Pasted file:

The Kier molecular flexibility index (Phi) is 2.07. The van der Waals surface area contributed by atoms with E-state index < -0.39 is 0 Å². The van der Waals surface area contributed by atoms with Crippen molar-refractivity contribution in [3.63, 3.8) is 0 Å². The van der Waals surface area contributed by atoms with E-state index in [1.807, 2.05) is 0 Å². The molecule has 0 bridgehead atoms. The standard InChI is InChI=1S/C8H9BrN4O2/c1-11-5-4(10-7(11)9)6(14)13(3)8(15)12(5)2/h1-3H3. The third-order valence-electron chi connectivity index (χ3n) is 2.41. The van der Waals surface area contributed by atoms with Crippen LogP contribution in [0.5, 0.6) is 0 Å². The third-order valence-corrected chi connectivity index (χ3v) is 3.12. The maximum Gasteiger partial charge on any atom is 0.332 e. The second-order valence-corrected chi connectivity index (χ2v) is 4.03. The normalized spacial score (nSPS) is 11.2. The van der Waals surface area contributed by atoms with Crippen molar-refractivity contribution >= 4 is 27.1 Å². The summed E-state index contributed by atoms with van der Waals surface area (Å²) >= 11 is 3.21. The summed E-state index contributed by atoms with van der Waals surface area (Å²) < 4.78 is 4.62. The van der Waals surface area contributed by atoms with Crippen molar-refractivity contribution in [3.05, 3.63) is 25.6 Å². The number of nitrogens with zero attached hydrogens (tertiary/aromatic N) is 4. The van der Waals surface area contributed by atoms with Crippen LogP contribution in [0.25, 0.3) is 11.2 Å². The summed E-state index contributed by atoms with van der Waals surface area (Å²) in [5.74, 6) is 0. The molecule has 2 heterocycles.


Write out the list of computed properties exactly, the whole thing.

The Kier molecular flexibility index (Phi) is 2.07. The van der Waals surface area contributed by atoms with E-state index < -0.39 is 0 Å². The van der Waals surface area contributed by atoms with Crippen molar-refractivity contribution in [3.63, 3.8) is 0 Å². The van der Waals surface area contributed by atoms with E-state index in [1.807, 2.05) is 0 Å². The molecule has 0 bridgehead atoms. The standard InChI is InChI=1S/C8H9BrN4O2/c1-11-5-4(10-7(11)9)6(14)13(3)8(15)12(5)2/h1-3H3. The third-order valence-electron chi connectivity index (χ3n) is 2.41. The van der Waals surface area contributed by atoms with Crippen LogP contribution in [0.5, 0.6) is 0 Å². The third-order valence-corrected chi connectivity index (χ3v) is 3.12. The maximum Gasteiger partial charge on any atom is 0.332 e. The second-order valence-corrected chi connectivity index (χ2v) is 4.03. The normalized spacial score (nSPS) is 11.2. The van der Waals surface area contributed by atoms with Crippen molar-refractivity contribution >= 4 is 27.1 Å². The summed E-state index contributed by atoms with van der Waals surface area (Å²) >= 11 is 3.21. The summed E-state index contributed by atoms with van der Waals surface area (Å²) < 4.78 is 4.62. The van der Waals surface area contributed by atoms with Crippen molar-refractivity contribution in [3.05, 3.63) is 25.6 Å². The number of nitrogens with zero attached hydrogens (tertiary/aromatic N) is 4. The van der Waals surface area contributed by atoms with Crippen LogP contribution in [0.25, 0.3) is 11.2 Å². The summed E-state index contributed by atoms with van der Waals surface area (Å²) in [5.74, 6) is 0. The molecule has 2 heterocycles.